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Poem: They came in the night

In 2010 my husband and I, took our 3 nieces to Berlin and visited Sachsenhausen death camp where over 6000 Gays were killed. Under article 175 of the penal code they were arrested by the SS. The irony, is the niece that grabbed my hand and said; “uncle it will be ok” while I was sobbing, came out of the closet as lesbian years later. I will never forget.


They came in the night

As I walked thought the gates of this horrible place

Wondering how many like me had marched, on their untimely fait

As the SS came, sweeping homes in the night

To take gays away to an unknown site

A place far away, so cold and grey

When lovers are separated so quickly, what could they say?

Could love be such a crime that you would murder for the third Reich?

As hands crossed hands, and eyes met eyes

Station Z became the final stop for those who refused to lie

As my feet walked along the camp of others destiny

How many before me had given up their dreams of hope and liberty

Sitting night by night, day by day

Listing to the screams and the tears of other gays

Do I run far away, or be shot while I stay

Do I hang by my wrist or die in the clay,

The brickyards are harsh and three months is the promise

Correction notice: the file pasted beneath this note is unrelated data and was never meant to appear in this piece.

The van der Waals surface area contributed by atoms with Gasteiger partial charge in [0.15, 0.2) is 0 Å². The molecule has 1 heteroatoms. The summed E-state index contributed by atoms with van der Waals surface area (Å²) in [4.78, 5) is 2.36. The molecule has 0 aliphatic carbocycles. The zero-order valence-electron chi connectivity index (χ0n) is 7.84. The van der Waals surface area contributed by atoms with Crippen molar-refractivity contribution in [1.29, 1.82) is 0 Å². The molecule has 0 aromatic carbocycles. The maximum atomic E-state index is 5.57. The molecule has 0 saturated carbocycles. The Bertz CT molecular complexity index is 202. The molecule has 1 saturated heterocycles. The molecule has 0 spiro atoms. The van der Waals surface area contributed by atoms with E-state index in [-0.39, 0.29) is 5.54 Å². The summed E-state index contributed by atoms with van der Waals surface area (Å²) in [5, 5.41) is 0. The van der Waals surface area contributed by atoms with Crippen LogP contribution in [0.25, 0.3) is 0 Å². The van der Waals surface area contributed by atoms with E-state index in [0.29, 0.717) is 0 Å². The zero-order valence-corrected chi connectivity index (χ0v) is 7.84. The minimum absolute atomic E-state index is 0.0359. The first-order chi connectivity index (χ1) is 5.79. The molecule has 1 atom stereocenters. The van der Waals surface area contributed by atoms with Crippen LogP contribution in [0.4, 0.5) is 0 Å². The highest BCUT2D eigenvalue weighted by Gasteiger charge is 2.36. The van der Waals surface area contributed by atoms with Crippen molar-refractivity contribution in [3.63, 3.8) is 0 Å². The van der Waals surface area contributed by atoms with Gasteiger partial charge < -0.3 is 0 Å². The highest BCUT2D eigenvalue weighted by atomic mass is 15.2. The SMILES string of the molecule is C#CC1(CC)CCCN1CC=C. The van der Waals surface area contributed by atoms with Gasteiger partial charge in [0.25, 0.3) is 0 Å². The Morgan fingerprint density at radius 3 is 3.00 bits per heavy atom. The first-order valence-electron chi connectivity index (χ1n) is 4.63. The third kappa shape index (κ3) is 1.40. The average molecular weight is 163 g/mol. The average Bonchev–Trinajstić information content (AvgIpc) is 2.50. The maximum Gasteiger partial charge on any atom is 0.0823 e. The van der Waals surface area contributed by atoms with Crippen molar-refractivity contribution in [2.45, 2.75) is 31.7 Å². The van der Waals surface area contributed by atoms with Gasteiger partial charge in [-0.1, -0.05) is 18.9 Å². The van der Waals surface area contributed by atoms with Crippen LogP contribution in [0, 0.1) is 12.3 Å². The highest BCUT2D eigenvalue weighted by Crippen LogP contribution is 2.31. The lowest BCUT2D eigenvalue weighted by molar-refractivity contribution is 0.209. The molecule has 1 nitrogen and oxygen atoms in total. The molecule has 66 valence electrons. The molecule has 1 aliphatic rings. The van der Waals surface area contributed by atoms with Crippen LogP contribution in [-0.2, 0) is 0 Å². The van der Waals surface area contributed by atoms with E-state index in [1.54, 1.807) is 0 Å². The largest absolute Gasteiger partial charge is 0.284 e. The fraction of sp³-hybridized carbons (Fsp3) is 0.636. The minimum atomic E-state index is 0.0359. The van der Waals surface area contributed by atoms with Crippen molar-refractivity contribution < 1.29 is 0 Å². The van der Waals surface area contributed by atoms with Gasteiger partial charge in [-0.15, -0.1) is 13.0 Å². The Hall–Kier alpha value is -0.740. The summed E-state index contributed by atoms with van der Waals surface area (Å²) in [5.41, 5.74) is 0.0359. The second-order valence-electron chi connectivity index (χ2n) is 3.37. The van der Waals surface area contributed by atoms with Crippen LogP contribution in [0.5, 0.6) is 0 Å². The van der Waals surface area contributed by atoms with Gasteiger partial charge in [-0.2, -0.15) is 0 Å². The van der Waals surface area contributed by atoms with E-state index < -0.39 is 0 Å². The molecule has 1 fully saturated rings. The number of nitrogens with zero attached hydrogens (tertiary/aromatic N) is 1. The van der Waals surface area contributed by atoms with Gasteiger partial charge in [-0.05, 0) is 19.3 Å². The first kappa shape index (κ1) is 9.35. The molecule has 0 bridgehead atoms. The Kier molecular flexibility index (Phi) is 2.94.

But the lie they don’t tell, is that it ends in blood, bullets and darkness

The loneliness would be worse than the branding

The heartache would kill you more than anything I could imagine

As I walked through the gates and saw the memorial plaque,

It was hard to walk on, without turning my back

the Homosexual spirits of Sachsenhausen continue to endeavor

With my promise secured to forget, but never

as I walked past the gates of this horrible place

their voices must live on today and forever,

as liberty for them came all but too late

Carl Meadows Jr,

September 12, 2010

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I was born in Prince Rupert, BC and I grew up in Port Coquitlam, BC within metro Vancouver. I was a non-conventional boy winning awards for choreography, dance, and led many school performance numbers before grade 6. I also competed as a figure skater and was notorious for doing cart wheels on the ice. I was bullied all through my school years and ended up going to 3 different High Schools and didn't graduate as a result. This was the era of no Gay Rights in Canada. I struggled with visibility, identity and self-esteem. I am one of the lucky survivors as most of my friends died of AIDS or committed suicide. I graduated as a Registered Nurse in 1993 and it was the proudest achievement in my life. It taught me that despite hardships, I could overcome insurmountable challenges. I am committed to making the world more compassionate and doing my part by celebrating LGBTQ contributions to the world. In 2014 I responded to a call to sponsor two Syrian Gay refugees to come to Canada. This launched the beginning of a national Charity called the Rainbow Foundation of Hope. I was the founding President. n my professional life, I am a Registered Nurse and a Healthcare Executive. I live with my husband and our dog Rocky in Penticton BC

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